Norovirus how to prevent norovirus infection
Norovirus (Nov) is an important pathogen causing the outbreak of non bacterial acute gastroenteritis worldwide. It is also the pathogen of the most serious food borne diseases. About 90% of non bacterial diarrhea is caused by this kind of virus.
People of all ages are generally susceptible to Nov, and children, the elderly, people with immune deficiency and patients with organ transplantation are highly vulnerable. In 2006, the U.S. Centers for Disease Control and prevention listed Nov as a bioterrorism class B factor. In developed countries, there are about 900000 children under 5 years old who seek medical treatment for diarrhea caused by Nov infection every year, of which more than 60000 need to be hospitalized; In developing countries, 11 million children are hospitalized due to Nov infection every year, and 218000 people die. Among the diarrhea cases of children under 5 years old hospitalized in the viral diarrhea monitoring sentinel hospital from 2006 to 2013, the detection rate of Nov increased from 11.2% in 2007 to 20.3% in 2011, suggesting that the epidemic trend of Nov among children in China has increased in recent years, which should be paid attention to by medical and health organizations.
Prevention and control
Outbreaks caused by norovirus often occur in closed or semi closed environments. The control measures mainly include isolation and control of infectious sources, strengthening environmental disinfection and hand hygiene. Patients, suspected patients and asymptomatic carriers should be isolated. Students should avoid continuing to live in school after they get sick. Food processors should start working 2 ~ 3 days after recovery. Vomit should be quickly cleaned and disinfected with bleach, and contaminated food should be discarded. When textiles (including clothes, towels, tablecloths and napkins) are contaminated with vomit or feces, they should be cleaned at high temperature quickly. Existing data have proved that hand hygiene plays an important role in blocking the transmission of norovirus, and it is strongly recommended to wash hands with soap (hand sanitizer) and running water for more than 20s. Its effect has been confirmed by research that it may be better than ethanol.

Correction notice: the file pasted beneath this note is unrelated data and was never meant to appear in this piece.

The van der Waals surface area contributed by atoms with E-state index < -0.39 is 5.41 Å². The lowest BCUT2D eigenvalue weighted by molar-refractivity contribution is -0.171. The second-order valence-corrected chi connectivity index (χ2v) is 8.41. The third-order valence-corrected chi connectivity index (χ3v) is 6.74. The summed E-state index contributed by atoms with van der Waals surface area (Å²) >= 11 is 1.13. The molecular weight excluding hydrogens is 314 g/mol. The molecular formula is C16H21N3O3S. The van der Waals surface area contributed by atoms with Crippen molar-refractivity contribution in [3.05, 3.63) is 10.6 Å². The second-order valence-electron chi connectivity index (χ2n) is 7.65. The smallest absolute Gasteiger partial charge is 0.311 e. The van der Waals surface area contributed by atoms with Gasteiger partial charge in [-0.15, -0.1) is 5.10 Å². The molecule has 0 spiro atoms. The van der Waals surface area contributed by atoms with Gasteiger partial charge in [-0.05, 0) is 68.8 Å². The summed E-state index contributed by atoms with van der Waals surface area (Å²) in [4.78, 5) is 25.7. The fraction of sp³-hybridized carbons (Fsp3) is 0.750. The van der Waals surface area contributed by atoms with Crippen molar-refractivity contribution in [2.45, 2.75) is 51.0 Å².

In order to complete the infection process, three factors need to exist at the same time, including the source of infection, the route of transmission and the susceptible population.
The main sources of Nov infection are patients with Nov virus infectious diarrhea, recessive infections and healthy carriers. From the onset to 2 weeks after recovery, the virus was excreted from vomit and feces. Nov can infect people with less than 100 virus particles. The amount of virus in the feces of patients 1 ~ 3 days after onset is large, up to 105 ~ 1011 virus particles per gram of feces, which has a high risk of transmission.
Route of transmission
Nov can be transmitted through food source, water source and direct contact between people. Human to human transmission can be divided into fecal to oral transmission and aerosol transmission of vomit. These characteristics make the outbreak of Nov infected diarrhea easy to occur in closed or semi closed places, such as hospitals, nursing homes, troops, schools, restaurants, kindergartens, families and other places. Among the 348 Nov outbreaks released by the Centers for Disease Control and prevention in the United States, the spread of virus caused by food pollution, human to human transmission and drinking water pollution accounted for 39%, 12% and 3% respectively, indicating that food pollution is the main way of Nov transmission.